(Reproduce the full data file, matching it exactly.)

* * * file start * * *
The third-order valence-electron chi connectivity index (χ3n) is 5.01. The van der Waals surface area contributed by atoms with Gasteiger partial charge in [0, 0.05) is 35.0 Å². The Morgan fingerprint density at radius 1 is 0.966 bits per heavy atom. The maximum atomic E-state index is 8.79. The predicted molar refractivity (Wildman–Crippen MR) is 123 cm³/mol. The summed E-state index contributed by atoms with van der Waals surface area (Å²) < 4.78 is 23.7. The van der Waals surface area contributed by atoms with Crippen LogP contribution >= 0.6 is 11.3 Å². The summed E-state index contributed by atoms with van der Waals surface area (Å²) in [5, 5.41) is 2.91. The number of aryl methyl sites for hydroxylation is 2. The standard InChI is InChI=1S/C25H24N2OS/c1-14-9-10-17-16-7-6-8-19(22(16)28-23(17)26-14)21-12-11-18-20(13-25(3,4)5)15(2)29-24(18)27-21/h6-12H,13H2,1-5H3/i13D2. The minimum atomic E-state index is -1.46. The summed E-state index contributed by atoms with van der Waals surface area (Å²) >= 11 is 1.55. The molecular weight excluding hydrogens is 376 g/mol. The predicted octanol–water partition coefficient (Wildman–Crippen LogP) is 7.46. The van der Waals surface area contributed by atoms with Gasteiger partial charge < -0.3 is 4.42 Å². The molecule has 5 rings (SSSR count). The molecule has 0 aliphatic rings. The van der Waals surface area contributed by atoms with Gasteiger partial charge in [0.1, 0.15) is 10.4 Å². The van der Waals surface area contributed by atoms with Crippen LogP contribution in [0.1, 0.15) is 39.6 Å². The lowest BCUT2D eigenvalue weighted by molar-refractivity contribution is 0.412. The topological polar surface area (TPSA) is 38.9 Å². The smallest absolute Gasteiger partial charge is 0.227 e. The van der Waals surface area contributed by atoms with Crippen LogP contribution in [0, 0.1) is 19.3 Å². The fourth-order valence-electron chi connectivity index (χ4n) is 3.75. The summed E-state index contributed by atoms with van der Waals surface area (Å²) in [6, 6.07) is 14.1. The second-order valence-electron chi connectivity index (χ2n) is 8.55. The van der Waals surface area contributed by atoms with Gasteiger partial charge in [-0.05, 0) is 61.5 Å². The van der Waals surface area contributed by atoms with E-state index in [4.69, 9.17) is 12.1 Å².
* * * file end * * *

The third-order valence-electron chi connectivity index (χ3n) is 5.01. The van der Waals surface area contributed by atoms with Gasteiger partial charge in [0, 0.05) is 35.0 Å². The Morgan fingerprint density at radius 1 is 0.966 bits per heavy atom. The maximum atomic E-state index is 8.79. The predicted molar refractivity (Wildman–Crippen MR) is 123 cm³/mol. The summed E-state index contributed by atoms with van der Waals surface area (Å²) < 4.78 is 23.7. The van der Waals surface area contributed by atoms with Crippen LogP contribution >= 0.6 is 11.3 Å². The summed E-state index contributed by atoms with van der Waals surface area (Å²) in [5, 5.41) is 2.91. The number of aryl methyl sites for hydroxylation is 2. The standard InChI is InChI=1S/C25H24N2OS/c1-14-9-10-17-16-7-6-8-19(22(16)28-23(17)26-14)21-12-11-18-20(13-25(3,4)5)15(2)29-24(18)27-21/h6-12H,13H2,1-5H3/i13D2. The minimum atomic E-state index is -1.46. The summed E-state index contributed by atoms with van der Waals surface area (Å²) >= 11 is 1.55. The molecular weight excluding hydrogens is 376 g/mol. The predicted octanol–water partition coefficient (Wildman–Crippen LogP) is 7.46. The van der Waals surface area contributed by atoms with Gasteiger partial charge < -0.3 is 4.42 Å². The molecule has 5 rings (SSSR count). The molecule has 0 aliphatic rings. The van der Waals surface area contributed by atoms with Gasteiger partial charge in [0.1, 0.15) is 10.4 Å². The van der Waals surface area contributed by atoms with Crippen LogP contribution in [0.1, 0.15) is 39.6 Å². The lowest BCUT2D eigenvalue weighted by molar-refractivity contribution is 0.412. The topological polar surface area (TPSA) is 38.9 Å². The smallest absolute Gasteiger partial charge is 0.227 e. The van der Waals surface area contributed by atoms with Crippen LogP contribution in [0, 0.1) is 19.3 Å². The fourth-order valence-electron chi connectivity index (χ4n) is 3.75. The summed E-state index contributed by atoms with van der Waals surface area (Å²) in [6, 6.07) is 14.1. The second-order valence-electron chi connectivity index (χ2n) is 8.55. The van der Waals surface area contributed by atoms with Gasteiger partial charge in [-0.05, 0) is 61.5 Å². The van der Waals surface area contributed by atoms with E-state index in [4.69, 9.17) is 12.1 Å².